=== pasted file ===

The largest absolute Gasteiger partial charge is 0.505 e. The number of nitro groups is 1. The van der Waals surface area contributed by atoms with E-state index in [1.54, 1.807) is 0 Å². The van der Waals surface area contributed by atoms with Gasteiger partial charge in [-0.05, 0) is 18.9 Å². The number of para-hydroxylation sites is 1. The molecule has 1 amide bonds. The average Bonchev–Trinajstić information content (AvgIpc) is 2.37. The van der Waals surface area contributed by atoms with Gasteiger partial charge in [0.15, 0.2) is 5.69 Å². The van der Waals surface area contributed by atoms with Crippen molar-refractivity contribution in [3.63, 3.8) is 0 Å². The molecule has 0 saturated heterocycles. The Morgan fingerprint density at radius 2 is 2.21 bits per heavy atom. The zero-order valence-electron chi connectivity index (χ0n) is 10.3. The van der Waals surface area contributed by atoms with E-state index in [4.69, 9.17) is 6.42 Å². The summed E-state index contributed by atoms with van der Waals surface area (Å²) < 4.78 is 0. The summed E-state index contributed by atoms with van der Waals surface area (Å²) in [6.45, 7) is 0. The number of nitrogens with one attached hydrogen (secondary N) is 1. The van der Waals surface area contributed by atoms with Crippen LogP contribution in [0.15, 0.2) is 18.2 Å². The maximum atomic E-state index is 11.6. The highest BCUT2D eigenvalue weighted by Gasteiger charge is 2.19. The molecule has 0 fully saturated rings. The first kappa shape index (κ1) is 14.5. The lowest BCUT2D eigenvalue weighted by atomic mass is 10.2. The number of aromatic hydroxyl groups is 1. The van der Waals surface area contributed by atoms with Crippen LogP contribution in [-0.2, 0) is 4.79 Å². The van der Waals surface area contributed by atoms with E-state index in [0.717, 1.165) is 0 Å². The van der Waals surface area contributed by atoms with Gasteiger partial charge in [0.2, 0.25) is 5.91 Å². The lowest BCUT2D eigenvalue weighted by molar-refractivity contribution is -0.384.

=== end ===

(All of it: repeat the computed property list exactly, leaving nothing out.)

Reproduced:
The largest absolute Gasteiger partial charge is 0.505 e. The number of nitro groups is 1. The van der Waals surface area contributed by atoms with E-state index in [1.54, 1.807) is 0 Å². The van der Waals surface area contributed by atoms with Gasteiger partial charge in [-0.05, 0) is 18.9 Å². The number of para-hydroxylation sites is 1. The molecule has 1 amide bonds. The average Bonchev–Trinajstić information content (AvgIpc) is 2.37. The van der Waals surface area contributed by atoms with Gasteiger partial charge in [0.15, 0.2) is 5.69 Å². The van der Waals surface area contributed by atoms with Crippen molar-refractivity contribution in [3.63, 3.8) is 0 Å². The molecule has 0 saturated heterocycles. The Morgan fingerprint density at radius 2 is 2.21 bits per heavy atom. The zero-order valence-electron chi connectivity index (χ0n) is 10.3. The van der Waals surface area contributed by atoms with E-state index in [4.69, 9.17) is 6.42 Å². The summed E-state index contributed by atoms with van der Waals surface area (Å²) < 4.78 is 0. The summed E-state index contributed by atoms with van der Waals surface area (Å²) in [6.45, 7) is 0. The number of nitrogens with one attached hydrogen (secondary N) is 1. The van der Waals surface area contributed by atoms with Crippen LogP contribution in [0.15, 0.2) is 18.2 Å². The maximum atomic E-state index is 11.6. The highest BCUT2D eigenvalue weighted by Gasteiger charge is 2.19. The molecule has 0 fully saturated rings. The first kappa shape index (κ1) is 14.5. The lowest BCUT2D eigenvalue weighted by atomic mass is 10.2. The number of aromatic hydroxyl groups is 1. The van der Waals surface area contributed by atoms with Crippen LogP contribution in [-0.2, 0) is 4.79 Å². The van der Waals surface area contributed by atoms with E-state index in [0.717, 1.165) is 0 Å². The van der Waals surface area contributed by atoms with Gasteiger partial charge in [0.2, 0.25) is 5.91 Å². The lowest BCUT2D eigenvalue weighted by molar-refractivity contribution is -0.384.